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Imagine All The Synchrony: The effects of actual and imagined synchronous walking on attitudes towards marginalised groups.
PLoS One. 2019; 14(5):e0216585.Plos

Abstract

Stereotyping is a pervasive societal problem that impacts not only minority groups but subserves individuals who perpetuate stereotypes, leading to greater distance between groups. Social contact interventions have been shown to reduce prejudice and stereotyping, but optimal contact conditions between groups are often out of reach in day to day life. Therefore, we investigated the effects of a synchronous walking intervention, a non-verbal embodied approach to intergroup contact that may reduce the need for optimal contact conditions. We studied attitude change towards the Roma group in Hungary following actual and imagined walking, both in a coordinated and uncoordinated manner. Results showed that coordinated walking, both imagined and in vivo, led to explicit and implicit reductions in prejudice and stereotyping towards both the Roma individual and the wider Roma social group. This suggests that coordinated movement could be a valuable addition to current approaches towards prejudice reduction.

Authors+Show Affiliations

Department of Psychology, Health and Learning Sciences, University of Houston, Houston, United States of America.Department of Cognitive Science, Central European University, Budapest, Hungary.Department of Psychology, School of Science and Technology, Sunway University, Selangor, Malaysia.

Pub Type(s)

Journal Article
Research Support, Non-U.S. Gov't

Language

eng

PubMed ID

31086399

Citation

Atherton, Gray, et al. "Imagine All the Synchrony: the Effects of Actual and Imagined Synchronous Walking On Attitudes Towards Marginalised Groups." PloS One, vol. 14, no. 5, 2019, pp. e0216585.
Atherton G, Sebanz N, Cross L. Imagine All The Synchrony: The effects of actual and imagined synchronous walking on attitudes towards marginalised groups. PLoS ONE. 2019;14(5):e0216585.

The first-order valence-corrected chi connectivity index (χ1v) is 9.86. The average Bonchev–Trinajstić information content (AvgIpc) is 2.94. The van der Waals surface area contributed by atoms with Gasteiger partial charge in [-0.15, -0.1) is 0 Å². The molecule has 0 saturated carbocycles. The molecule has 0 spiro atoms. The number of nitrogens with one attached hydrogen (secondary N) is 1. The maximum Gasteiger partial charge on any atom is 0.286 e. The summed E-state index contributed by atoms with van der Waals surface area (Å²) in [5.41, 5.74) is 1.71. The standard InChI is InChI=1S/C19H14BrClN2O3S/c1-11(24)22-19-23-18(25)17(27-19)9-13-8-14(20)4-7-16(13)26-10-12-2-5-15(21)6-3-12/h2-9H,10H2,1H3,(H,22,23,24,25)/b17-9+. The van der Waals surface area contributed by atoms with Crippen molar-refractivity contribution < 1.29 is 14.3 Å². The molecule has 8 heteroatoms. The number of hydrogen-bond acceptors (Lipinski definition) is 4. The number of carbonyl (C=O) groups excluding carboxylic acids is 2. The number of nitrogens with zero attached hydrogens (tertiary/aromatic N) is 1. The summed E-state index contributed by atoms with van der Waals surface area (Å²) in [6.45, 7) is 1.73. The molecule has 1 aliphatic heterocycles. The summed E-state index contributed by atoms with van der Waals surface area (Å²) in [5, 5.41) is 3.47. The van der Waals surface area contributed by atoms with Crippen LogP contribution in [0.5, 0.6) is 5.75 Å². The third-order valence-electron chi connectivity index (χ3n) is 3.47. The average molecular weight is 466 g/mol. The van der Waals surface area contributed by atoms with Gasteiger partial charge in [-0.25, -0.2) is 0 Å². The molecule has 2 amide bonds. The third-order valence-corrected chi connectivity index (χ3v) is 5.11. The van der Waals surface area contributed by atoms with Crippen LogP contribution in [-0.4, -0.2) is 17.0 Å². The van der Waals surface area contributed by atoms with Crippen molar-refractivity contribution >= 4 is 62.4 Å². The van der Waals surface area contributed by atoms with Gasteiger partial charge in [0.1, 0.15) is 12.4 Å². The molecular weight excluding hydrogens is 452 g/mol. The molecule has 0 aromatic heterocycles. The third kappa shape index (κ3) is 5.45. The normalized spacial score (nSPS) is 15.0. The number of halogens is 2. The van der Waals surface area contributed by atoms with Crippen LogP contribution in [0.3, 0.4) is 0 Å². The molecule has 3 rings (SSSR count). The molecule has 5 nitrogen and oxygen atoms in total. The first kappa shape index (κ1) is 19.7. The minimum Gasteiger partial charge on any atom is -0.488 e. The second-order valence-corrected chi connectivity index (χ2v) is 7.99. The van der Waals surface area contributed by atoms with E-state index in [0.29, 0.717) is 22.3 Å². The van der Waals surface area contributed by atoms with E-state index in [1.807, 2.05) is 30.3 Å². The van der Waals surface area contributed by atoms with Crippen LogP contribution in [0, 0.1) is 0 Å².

Atherton, G., Sebanz, N., & Cross, L. (2019). Imagine All The Synchrony: The effects of actual and imagined synchronous walking on attitudes towards marginalised groups. PloS One, 14(5), e0216585. https://doi.org/10.1371/journal.pone.0216585
Atherton G, Sebanz N, Cross L. Imagine All the Synchrony: the Effects of Actual and Imagined Synchronous Walking On Attitudes Towards Marginalised Groups. PLoS ONE. 2019;14(5):e0216585. PubMed PMID: 31086399.
* Article titles in AMA citation format should be in sentence-case
TY - JOUR T1 - Imagine All The Synchrony: The effects of actual and imagined synchronous walking on attitudes towards marginalised groups. AU - Atherton,Gray, AU - Sebanz,Natalie, AU - Cross,Liam, Y1 - 2019/05/14/ PY - 2019/02/18/received PY - 2019/04/25/accepted PY - 2019/5/16/entrez PY - 2019/5/16/pubmed PY - 2020/1/24/medline SP - e0216585 EP - e0216585 JF - PloS one JO - PLoS ONE VL - 14 IS - 5 N2 - Stereotyping is a pervasive societal problem that impacts not only minority groups but subserves individuals who perpetuate stereotypes, leading to greater distance between groups. Social contact interventions have been shown to reduce prejudice and stereotyping, but optimal contact conditions between groups are often out of reach in day to day life. Therefore, we investigated the effects of a synchronous walking intervention, a non-verbal embodied approach to intergroup contact that may reduce the need for optimal contact conditions. We studied attitude change towards the Roma group in Hungary following actual and imagined walking, both in a coordinated and uncoordinated manner. Results showed that coordinated walking, both imagined and in vivo, led to explicit and implicit reductions in prejudice and stereotyping towards both the Roma individual and the wider Roma social group. This suggests that coordinated movement could be a valuable addition to current approaches towards prejudice reduction. SN - 1932-6203 UR - https://www.unboundmedicine.com/medline/citation/31086399/Imagine_All_The_Synchrony:_The_effects_of_actual_and_imagined_synchronous_walking_on_attitudes_towards_marginalised_groups_ L2 - http://dx.plos.org/10.1371/journal.pone.0216585 DB - PRIME DP - Unbound Medicine ER -